For decades, opioids have dominated pain management. But the drugs are frequently ineffective for chronic pain and can lead to addiction, prompting researchers to search for alternative ways to manage pain.
Now, a team of scientists at Northwestern University have developed a miniaturized implant that they say treats pain in rats by simply cooling the peripheral nerves that transmit information between the brain and the rest of the body.
This soft implant, described in a paper published yesterday (June 30) in Science, is made from water-soluble and biocompatible materials that allow it to wrap around peripheral nerves like a cuff. Its unique engineering allows it to target and cool nerves in an area as small as several millimeters, making the device far more effective than other, less precise nerve cooling technologies that can damage the surrounding muscle tissue.
“When your fingers get cold, they get numb. So that’s the basic physiology of what we’re doing,” says study coauthor John Rogers, a materials scientist at Northwestern. “But we’re doing it in a very targeted way: directly applied to nerves deep within soft tissue systems.”
The implant consists of a flexible band containing tiny channels through which the cooling agent perfluoropentane can be pumped via an external system. Another channel contains dry nitrogen. When the perfluoropentane meets with dry nitrogen in a shared chamber, it immediately evaporates and cools the nerves down to 10 °C. The idea is that as the temperature of the nerves drops, so does the intensity and speed of electrical signals moving through them. Eventually, the nerves stop transmitting information, including pain signals. The implant dissolves 20 days after insertion, and is fully excreted by the kidneys 30 days after that, according to the study.
The complete cooling system is analogous to an air-conditioning unit, says Vedran Derek, a physicist at the University of Zagreb in Croatia, who helped develop a bioelectric stimulator that can be wrapped around peripheral nerves to treat chronic pain. Derek was not involved in the new study.
To test the device, the researchers poked rats’ paws with a sharp filament and measured the force it took to induce the animals to retract their limbs. Then they used the device to cool the animals’ sciatic nerves, which branch from the lower back down to the legs, and repeated the test.
“What we see is, when we block pain signals through associated peripheral nerves, the force that’s required to induce that retraction increases very substantially,” says Rogers. That suggests that the implantable device is able to block signals normally transmitted through the peripheral nervous system and “eliminate that sensation of pain.” He predicts that the device would work similarly in humans, and could be implanted during amputation or nerve graft surgery to combat pain afterward. However, the device isn’t yet ready for testing in humans.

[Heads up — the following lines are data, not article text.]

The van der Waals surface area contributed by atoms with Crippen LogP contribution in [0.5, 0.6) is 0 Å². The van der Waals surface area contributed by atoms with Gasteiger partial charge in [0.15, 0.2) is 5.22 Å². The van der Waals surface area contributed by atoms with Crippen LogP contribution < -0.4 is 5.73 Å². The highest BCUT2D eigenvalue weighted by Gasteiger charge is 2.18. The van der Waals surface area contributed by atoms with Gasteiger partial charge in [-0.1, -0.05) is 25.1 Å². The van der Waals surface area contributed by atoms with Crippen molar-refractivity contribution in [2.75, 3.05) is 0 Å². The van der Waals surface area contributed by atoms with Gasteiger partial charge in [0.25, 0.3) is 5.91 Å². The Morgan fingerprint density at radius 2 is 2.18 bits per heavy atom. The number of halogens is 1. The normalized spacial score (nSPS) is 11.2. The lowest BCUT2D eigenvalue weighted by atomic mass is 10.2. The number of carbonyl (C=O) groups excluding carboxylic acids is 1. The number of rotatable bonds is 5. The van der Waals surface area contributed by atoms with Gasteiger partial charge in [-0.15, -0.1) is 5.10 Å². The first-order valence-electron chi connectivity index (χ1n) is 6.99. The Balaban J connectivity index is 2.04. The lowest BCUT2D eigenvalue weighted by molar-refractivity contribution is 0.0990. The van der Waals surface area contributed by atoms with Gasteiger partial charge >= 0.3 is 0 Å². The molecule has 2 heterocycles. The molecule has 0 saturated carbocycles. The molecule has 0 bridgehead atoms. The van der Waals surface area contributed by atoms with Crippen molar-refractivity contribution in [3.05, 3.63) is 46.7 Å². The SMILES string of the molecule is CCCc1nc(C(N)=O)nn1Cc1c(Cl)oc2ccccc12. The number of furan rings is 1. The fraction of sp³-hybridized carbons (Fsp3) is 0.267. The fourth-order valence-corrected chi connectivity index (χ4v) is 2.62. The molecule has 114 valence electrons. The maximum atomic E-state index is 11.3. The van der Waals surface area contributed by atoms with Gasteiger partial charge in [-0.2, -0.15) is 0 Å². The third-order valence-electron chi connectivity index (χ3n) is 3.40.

“It’s very difficult in practice to cool down a nerve in a very localized manner, so this kind of approach is very interesting,” says Derek.
Steven P. Cohen, an anesthesiologist at the Johns Hopkins University School of Medicine, concurs with the researchers that there’s a need to develop more precise ways of managing nerve pain. “We do neuroleptic procedures [injecting phenol to block nerve pain] all the time, but they’re not really precise,” he explains, since the phenol “could spread to places you don’t want.”
However, according to Cohen, the device might not eliminate the pain associated with phantom limbs, a common problem faced by amputees, since that pain is associated with reorganization that takes place in the brain after a limb is removed.
“There are definitely peripheral mechanisms for pain, but that’s not [the] only one. And it might not even be the main cause,” he adds.
While Rogers agrees it’s conceivable that there are other factors controlling pain intensity besides transmission of signals in the peripheral nerves, such as psychological influences. However, he says “I doubt that it’s significant.”
The next step for Rogers and his team is to fine-tune the specifics of the nerve cooling system in order to strike the balance between cooling a nerve long enough to block pain signals but not long enough to damage the tissue. They also need to determine how much recovery time is needed to reverse the cooling process. As far as the system itself goes, Rogers wants to make the system much more compact, replacing the current benchtop pump with a battery-powered device of his own design that would be “the size of a credit card.”
“The way that we’re doing it now is a reasonable way to deploy the technology in a hospital environment,” he says. “But it would be a lot nicer if you could put [the pump] on your belt and stick it on your skin.”